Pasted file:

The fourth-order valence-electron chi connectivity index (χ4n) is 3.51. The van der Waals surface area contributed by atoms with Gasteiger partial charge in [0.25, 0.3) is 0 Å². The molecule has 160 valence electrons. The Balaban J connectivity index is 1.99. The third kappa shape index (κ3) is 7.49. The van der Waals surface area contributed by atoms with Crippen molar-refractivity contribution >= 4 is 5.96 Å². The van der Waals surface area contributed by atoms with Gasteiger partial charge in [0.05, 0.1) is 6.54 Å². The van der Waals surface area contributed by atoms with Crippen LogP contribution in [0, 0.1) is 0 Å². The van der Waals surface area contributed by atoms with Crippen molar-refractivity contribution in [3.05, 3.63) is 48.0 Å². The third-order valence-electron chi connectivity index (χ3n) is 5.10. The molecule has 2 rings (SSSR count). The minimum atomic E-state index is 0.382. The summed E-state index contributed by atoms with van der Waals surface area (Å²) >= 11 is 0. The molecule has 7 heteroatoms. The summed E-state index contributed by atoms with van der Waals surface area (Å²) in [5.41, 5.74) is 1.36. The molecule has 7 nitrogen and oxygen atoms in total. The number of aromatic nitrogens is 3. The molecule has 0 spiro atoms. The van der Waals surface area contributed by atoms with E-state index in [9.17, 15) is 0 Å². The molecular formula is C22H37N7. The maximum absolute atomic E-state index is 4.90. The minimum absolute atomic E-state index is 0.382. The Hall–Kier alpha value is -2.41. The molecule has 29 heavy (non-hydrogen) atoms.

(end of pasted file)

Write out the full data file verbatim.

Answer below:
The fourth-order valence-electron chi connectivity index (χ4n) is 3.51. The van der Waals surface area contributed by atoms with Gasteiger partial charge in [0.25, 0.3) is 0 Å². The molecule has 160 valence electrons. The Balaban J connectivity index is 1.99. The third kappa shape index (κ3) is 7.49. The van der Waals surface area contributed by atoms with Crippen molar-refractivity contribution >= 4 is 5.96 Å². The van der Waals surface area contributed by atoms with Gasteiger partial charge in [0.05, 0.1) is 6.54 Å². The van der Waals surface area contributed by atoms with Crippen LogP contribution in [0, 0.1) is 0 Å². The van der Waals surface area contributed by atoms with Crippen molar-refractivity contribution in [3.05, 3.63) is 48.0 Å². The third-order valence-electron chi connectivity index (χ3n) is 5.10. The molecule has 2 rings (SSSR count). The minimum atomic E-state index is 0.382. The summed E-state index contributed by atoms with van der Waals surface area (Å²) >= 11 is 0. The molecule has 7 heteroatoms. The summed E-state index contributed by atoms with van der Waals surface area (Å²) in [5.41, 5.74) is 1.36. The molecule has 7 nitrogen and oxygen atoms in total. The number of aromatic nitrogens is 3. The molecule has 0 spiro atoms. The van der Waals surface area contributed by atoms with E-state index in [9.17, 15) is 0 Å². The molecular formula is C22H37N7. The maximum absolute atomic E-state index is 4.90. The minimum absolute atomic E-state index is 0.382. The Hall–Kier alpha value is -2.41. The molecule has 29 heavy (non-hydrogen) atoms.